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Finance: Implied and Historical Volatility

fairholme_wannabe

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For anyone with interest in capital markets and finance:

I am presently researching volatility (historical volatility and implied volatility), and the distributions of each have me completely baffled. First, let me preface this by saying that implied volatility is proxied via the ^VXO instead of the ^VIX, as it has more history.

That said, the mean of the ^VXO is 8 points higher (or approximately 62% higher) than the mean historical volatility across the life of my study (20+ years). Additionally, the distribution patterns are pretty dissimilar, as historical volatility is distributed with both much greater skewness and kurtosis than the ^VXO. WTF!? Any explications for why this is observed?
 

gnatty8

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One is forward looking and risk neutral, the other is backward looking and realized, so risk does not play a part. Implied volatility is rarely if ever equal to historic probabilities. Why would I write an option for you with the expectation of only breaking even?
 

JoelF

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What Gnatty said. My shorthand, non-quant explanation - implied vol is really just a way of quoting option prices, with option premium calculated using Black Scholes or some variant depending on the structure. Historic vol is the statistical volatility (maybe weighted) of a market data series. The option models are typically pretty bad approximations, so the market uses an implied vol surface which means the quoted vols vary by option strike and expiration. If you had a perfect option model and knew the exact values of all other parameters (e.g. risk free rate) then I guess implied vol would be constant across the surface and also equal to historic vol.
 

fairholme_wannabe

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Originally Posted by gnatty8
One is forward looking and risk neutral, the other is backward looking and realized, so risk does not play a part. Implied volatility is rarely if ever equal to historic probabilities. Why would I write an option for you with the expectation of only breaking even?

Gnatty,

Thanks for your response. I'm not trying to say that implied volatility should be equal to historical volatility, per se. I'm more interested in their respective distributions. Does that explain why the distributions themselves are so dissimilar?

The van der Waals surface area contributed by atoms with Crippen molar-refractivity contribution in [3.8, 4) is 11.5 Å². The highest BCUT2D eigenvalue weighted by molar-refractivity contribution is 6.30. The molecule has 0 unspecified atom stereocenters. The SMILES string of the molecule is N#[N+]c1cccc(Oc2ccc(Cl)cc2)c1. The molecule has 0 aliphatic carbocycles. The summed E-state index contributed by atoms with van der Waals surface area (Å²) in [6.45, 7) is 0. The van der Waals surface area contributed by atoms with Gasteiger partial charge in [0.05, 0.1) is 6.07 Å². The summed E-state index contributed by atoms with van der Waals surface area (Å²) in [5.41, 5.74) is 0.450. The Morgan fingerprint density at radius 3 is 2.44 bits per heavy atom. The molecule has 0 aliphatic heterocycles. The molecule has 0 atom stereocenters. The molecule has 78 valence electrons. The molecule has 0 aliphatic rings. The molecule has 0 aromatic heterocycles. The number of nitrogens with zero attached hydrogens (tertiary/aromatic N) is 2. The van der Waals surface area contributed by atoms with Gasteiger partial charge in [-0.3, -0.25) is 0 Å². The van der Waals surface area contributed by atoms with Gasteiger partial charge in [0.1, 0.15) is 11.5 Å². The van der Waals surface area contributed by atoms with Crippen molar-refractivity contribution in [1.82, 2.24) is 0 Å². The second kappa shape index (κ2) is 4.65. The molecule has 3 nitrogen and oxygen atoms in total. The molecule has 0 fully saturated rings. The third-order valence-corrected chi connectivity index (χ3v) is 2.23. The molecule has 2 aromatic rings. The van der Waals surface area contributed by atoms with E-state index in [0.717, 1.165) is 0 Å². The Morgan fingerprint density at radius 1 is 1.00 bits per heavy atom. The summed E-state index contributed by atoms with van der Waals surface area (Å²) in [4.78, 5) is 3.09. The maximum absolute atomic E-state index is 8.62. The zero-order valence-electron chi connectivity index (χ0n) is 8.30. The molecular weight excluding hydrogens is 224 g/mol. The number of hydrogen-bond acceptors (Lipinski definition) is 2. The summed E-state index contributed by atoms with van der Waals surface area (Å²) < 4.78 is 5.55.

On the flip side, why would I buy an option from you with the expectation of losing money?
 

gnatty8

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Originally Posted by fairholme_wannabe
On the flip side, why would I buy an option from you with the expectation of losing money?

Unless you are a market-maker, you have no choice. Have you heard of the bid-offer spread? You also might think your model is better, or your own forecast of vols are different than mine.
 

Lostinthesupermarket

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On a related point is it true that implied volatility over the past 6 months or so has been a lot lower than realised ?
 

fairholme_wannabe

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Originally Posted by Lostinthesupermarket
On a related point is it true that implied volatility over the past 6 months or so has been a lot lower than realised ?
Lost, with regards to 30 Day realized volatility v. implied volatility of S&P 100, between Oct. 20, 2008 and Jan. 6, 2009, there were 47 trading days where previous 30 day realized volatility was higher than implied volatility. Since then, however, implied volatility has been higher than realized every trading day.
 

gnatty8

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Originally Posted by Lostinthesupermarket
On a related point is it true that implied volatility over the past 6 months or so has been a lot lower than realised ?

Would not be surprised.. One of the reasons for the existence of the volatility smile in implied vols.. Fat tails in asset returns.. Also not surprised that market makers may now be over-compensating..
 

andrewhay

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I prefer to do analysis on volatility therefor I have taken implied volatility data from a company although It will be harder to to analyze without any expert experience but I love to do such kind of an analysis It's hard to crack the implied volatility but hope it can be effectively bypassed.
 

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